A new book, by Assoc. Prof. Zeki Sarıgil of the Department of Political Science, has just been published by New York University Press. The book, “Ethnic Boundaries in Turkish Politics: The Secular Kurdish Movement and Islam,” is available as an e-book as well as in hard copy.
The publisher’s summary, noting that “Ethnic Boundaries in Turkish Politics” traces the evolving relations between the leftist, secular Kurdish movement and Islam in the Turkish context, describes the book as follows:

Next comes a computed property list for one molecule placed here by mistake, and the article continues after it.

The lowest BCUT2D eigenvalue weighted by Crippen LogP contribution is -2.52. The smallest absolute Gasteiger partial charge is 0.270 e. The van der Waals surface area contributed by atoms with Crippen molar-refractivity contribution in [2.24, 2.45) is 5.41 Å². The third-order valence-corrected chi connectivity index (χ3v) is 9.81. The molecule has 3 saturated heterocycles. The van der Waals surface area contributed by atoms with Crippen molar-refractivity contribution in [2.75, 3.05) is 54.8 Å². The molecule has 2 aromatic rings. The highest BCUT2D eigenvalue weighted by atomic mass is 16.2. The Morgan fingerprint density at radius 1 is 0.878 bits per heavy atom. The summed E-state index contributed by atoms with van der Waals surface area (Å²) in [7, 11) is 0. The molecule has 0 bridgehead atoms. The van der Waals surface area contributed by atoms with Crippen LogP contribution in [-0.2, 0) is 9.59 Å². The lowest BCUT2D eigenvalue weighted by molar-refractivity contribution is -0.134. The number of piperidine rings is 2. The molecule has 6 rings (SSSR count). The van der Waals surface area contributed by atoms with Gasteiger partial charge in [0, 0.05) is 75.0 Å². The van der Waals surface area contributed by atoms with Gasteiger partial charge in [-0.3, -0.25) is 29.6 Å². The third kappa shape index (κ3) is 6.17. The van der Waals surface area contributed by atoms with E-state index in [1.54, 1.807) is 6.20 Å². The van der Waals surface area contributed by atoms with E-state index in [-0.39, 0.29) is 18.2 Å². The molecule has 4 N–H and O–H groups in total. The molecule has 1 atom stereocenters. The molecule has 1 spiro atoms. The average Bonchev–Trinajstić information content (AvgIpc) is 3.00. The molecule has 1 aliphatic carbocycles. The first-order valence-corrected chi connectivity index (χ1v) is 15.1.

“In the last decades, the Kurdish ethnonationalist movement in Turkey, rooted in strong secularism and Marxism, has adopted a much more positive approach towards Islam. Employing ethnic boundary-making theory as a primary theoretical framework and utilizing various data sources such as elite interviews, textual analyses, ethnographic fieldwork and electoral data, this study examines the puzzling ‘Islamic opening’ of the secular, leftist Kurdish movement in the last decades. Regarding main arguments, this work divides the evolving relations between the Kurdish movement and Islam into three different stages: a) an indifferent/apathetic and/or antagonistic attitude in the 1970s and 1980s, b) an increasingly Islam-friendly approach in the 1990s and c) an accommodative attitude since the early 2000s. Approaching such an intriguing trajectory from the perspective of boundary-making theory, this study treats the Kurdish movement’s Islamic opening as a major case of boundary work, and suggests that each of these periods is associated with a different boundary-making strategy: boundary contraction, boundary expansion and boundary reinforcement, respectively. With respect to the causes of the Kurdish movement’s boundary expansion (i.e. its Islamic opening), this work draws attention to the role of four causal factors: the declining influence of Marxism; the need to expand its social basis and popularity; electoral politics; and legitimacy struggles against rival political actors. This study further shows that the Kurdish movement’s boundary making was not without any tension or contestation. The boundary expansion by Kurdish ethnopolitical elites triggered both internal and external boundary contestations. The movement’s embrace of Islam on a more widespread level has major ramifications for politics in Turkey and in the region. ‘Ethnic Boundaries in Turkish Politics’ has important insights into modern Turkish and Islamic societies and highlights the increasing role of Islam in global politics.”